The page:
How Is Goalball Scored?
Simply put, teams are trying to score goals, and the team with the most goals at the end of the competition wins, but any game will end once a team leads by 10 goals. Olympics.com explains that defending players have 10 seconds after touching a thrown ball to throw the ball back. Dennis said this 10-second rule is the most enticing part of goalball because it highlights how truly fast-paced the sport is. "It doesn't matter if the ball hits you and ricochets forward and you have to go chase it and pass it back to a teammate, you MUST throw it back fast, which really keeps crowds engaged and the game fast," she said. If a player doesn't block and throw the ball back in 10 seconds, they have to defend the entire nine-meter-wide net by themselves for a penalty shot, she noted.
Games consist of two 12-minute halves separated by a three-minute break, and if a game enters overtime in the event of a tie, two three-minute halves are permitted. The first team to score a goal is pronounced the winner. If the score stays tied after overtime, the winning team is decided by extra throws — kind of like a shoot-out in hockey, where individual players shoot their shot (in this case, throw their throw). "A winner will be declared when one team is ahead by more goals than there are throws remaining," the rulebook states. Sudden-death extra throws will apply when a tie still remains.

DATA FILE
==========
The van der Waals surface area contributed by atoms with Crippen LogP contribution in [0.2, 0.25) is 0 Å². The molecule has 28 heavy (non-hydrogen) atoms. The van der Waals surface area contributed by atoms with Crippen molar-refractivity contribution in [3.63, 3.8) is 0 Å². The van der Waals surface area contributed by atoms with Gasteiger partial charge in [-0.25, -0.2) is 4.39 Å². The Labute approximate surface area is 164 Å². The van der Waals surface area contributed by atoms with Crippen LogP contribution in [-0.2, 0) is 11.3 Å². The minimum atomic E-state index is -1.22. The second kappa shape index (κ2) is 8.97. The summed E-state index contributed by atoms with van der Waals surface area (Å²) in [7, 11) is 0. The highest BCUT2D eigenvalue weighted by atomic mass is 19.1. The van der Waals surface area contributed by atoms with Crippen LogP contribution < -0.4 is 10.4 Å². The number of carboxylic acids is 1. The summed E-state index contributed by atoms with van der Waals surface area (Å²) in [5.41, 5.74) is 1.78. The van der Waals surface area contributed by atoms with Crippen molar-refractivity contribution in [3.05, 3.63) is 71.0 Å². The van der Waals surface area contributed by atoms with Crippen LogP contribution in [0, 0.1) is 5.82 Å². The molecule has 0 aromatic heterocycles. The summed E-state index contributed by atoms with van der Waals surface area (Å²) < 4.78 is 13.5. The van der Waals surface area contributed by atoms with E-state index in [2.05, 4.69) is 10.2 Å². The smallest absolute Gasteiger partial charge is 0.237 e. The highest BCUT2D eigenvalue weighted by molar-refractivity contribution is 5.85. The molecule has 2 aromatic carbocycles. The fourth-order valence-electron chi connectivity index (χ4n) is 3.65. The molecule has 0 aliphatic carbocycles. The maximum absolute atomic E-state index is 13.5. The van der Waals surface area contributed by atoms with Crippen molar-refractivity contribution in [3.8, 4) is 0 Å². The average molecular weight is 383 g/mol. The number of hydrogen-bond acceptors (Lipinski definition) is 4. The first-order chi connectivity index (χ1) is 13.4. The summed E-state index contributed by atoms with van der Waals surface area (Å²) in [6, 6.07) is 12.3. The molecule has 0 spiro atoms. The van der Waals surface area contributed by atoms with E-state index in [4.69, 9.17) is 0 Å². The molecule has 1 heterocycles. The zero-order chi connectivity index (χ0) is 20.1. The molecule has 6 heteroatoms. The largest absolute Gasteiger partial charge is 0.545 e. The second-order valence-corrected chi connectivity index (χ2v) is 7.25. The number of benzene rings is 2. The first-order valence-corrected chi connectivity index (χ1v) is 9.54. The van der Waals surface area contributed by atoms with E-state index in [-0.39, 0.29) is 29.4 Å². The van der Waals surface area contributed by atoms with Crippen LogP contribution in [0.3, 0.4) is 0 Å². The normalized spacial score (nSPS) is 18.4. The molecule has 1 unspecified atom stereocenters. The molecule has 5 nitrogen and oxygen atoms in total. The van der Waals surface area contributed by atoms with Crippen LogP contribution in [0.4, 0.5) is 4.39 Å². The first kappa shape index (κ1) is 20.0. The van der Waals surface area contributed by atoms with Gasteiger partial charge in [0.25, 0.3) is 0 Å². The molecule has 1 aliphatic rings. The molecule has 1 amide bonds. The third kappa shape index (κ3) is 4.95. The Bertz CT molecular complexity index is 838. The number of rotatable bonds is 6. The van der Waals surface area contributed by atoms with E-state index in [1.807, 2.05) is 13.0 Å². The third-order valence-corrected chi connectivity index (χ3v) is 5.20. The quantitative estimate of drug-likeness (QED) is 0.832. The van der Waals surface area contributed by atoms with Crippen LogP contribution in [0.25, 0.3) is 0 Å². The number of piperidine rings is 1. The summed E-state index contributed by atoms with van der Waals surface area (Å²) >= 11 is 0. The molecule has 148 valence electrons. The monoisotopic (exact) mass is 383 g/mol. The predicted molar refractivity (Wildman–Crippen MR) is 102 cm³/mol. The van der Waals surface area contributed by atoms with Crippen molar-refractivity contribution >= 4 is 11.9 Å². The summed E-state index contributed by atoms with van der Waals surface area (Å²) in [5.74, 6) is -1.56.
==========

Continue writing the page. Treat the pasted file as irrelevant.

Goalball at the Paralympics
At the Paralympics, there is a preliminary pool play followed by knockout rounds. Competitions start Aug. 24 at 8 p.m. ET / Aug. 25 at 9 a.m. Tokyo time. Ahead, you'll find a video announcing the men's and women's goalball teams for the US. Included on those teams are a few first-time Paralympians along with athletes who are veterans like Dennis, some even returning for their sixth appearances.
Dennis said that she believes many people view goalball as easy, when it's actually the opposite. The sport, she said, is very complex, and for someone who has limited sight after being born with aniridia (meaning she doesn't have irises), putting on an eyeshade for the first time and learning the basic movements was an extreme adjustment. You have to develop spatial awareness, ear-body coordination, and the ability to dive within seconds. "To be in front of the goalball isn't enough to stop it, you must have your body just right (depending on the type of throw from your opponent) or the ball will hit you and flip into the goal anyway," Dennis stated.
"From an outsiders view it doesn't look that hard, but think about me blindfolding you and asking you to shoot a basketball in a hoop," Dennis challenged. "That's essentially how we practice spot accuracy and how we have to execute in games."
To learn more about Team USA, visit TeamUSA.org. The Tokyo Paralympics begin Aug. 24 on NBC.